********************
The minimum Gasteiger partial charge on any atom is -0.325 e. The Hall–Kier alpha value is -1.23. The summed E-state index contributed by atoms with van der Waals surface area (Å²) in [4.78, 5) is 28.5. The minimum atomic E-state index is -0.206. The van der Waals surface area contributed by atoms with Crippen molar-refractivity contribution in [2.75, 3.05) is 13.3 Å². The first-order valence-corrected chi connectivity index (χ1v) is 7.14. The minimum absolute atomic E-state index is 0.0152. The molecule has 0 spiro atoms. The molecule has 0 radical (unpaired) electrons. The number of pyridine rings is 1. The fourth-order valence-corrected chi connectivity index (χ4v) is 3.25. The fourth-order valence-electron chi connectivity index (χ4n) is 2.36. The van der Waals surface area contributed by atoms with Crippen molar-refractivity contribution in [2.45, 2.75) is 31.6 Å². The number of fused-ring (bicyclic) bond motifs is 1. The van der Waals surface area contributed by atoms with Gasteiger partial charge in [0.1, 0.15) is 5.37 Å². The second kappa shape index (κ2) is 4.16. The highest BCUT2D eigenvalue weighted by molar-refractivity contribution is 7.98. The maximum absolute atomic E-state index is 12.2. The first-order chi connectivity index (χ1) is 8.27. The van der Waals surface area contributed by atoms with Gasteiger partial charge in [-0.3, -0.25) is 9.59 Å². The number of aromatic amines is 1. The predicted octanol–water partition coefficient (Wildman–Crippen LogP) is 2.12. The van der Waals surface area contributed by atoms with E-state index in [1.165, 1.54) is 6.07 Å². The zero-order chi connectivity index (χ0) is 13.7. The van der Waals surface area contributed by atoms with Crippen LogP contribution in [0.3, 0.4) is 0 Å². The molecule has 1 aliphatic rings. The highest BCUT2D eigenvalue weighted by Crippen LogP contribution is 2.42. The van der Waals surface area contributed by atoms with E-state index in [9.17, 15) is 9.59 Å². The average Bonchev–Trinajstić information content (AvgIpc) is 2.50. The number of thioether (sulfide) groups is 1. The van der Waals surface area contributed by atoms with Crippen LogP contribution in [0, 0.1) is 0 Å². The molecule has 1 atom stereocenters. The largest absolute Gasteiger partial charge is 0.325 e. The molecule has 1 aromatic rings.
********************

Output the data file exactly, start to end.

The minimum Gasteiger partial charge on any atom is -0.325 e. The Hall–Kier alpha value is -1.23. The summed E-state index contributed by atoms with van der Waals surface area (Å²) in [4.78, 5) is 28.5. The minimum atomic E-state index is -0.206. The van der Waals surface area contributed by atoms with Crippen molar-refractivity contribution in [2.75, 3.05) is 13.3 Å². The first-order valence-corrected chi connectivity index (χ1v) is 7.14. The minimum absolute atomic E-state index is 0.0152. The molecule has 0 spiro atoms. The molecule has 0 radical (unpaired) electrons. The number of pyridine rings is 1. The fourth-order valence-corrected chi connectivity index (χ4v) is 3.25. The fourth-order valence-electron chi connectivity index (χ4n) is 2.36. The van der Waals surface area contributed by atoms with Crippen molar-refractivity contribution in [2.45, 2.75) is 31.6 Å². The number of fused-ring (bicyclic) bond motifs is 1. The van der Waals surface area contributed by atoms with Gasteiger partial charge in [0.1, 0.15) is 5.37 Å². The second kappa shape index (κ2) is 4.16. The highest BCUT2D eigenvalue weighted by molar-refractivity contribution is 7.98. The maximum absolute atomic E-state index is 12.2. The first-order chi connectivity index (χ1) is 8.27. The van der Waals surface area contributed by atoms with Gasteiger partial charge in [-0.3, -0.25) is 9.59 Å². The number of aromatic amines is 1. The predicted octanol–water partition coefficient (Wildman–Crippen LogP) is 2.12. The van der Waals surface area contributed by atoms with E-state index in [1.165, 1.54) is 6.07 Å². The zero-order chi connectivity index (χ0) is 13.7. The van der Waals surface area contributed by atoms with Crippen LogP contribution in [0.3, 0.4) is 0 Å². The molecule has 1 aliphatic rings. The highest BCUT2D eigenvalue weighted by Crippen LogP contribution is 2.42. The van der Waals surface area contributed by atoms with E-state index in [9.17, 15) is 9.59 Å². The average Bonchev–Trinajstić information content (AvgIpc) is 2.50. The number of thioether (sulfide) groups is 1. The van der Waals surface area contributed by atoms with Crippen LogP contribution in [0, 0.1) is 0 Å². The molecule has 1 atom stereocenters. The largest absolute Gasteiger partial charge is 0.325 e. The molecule has 1 aromatic rings.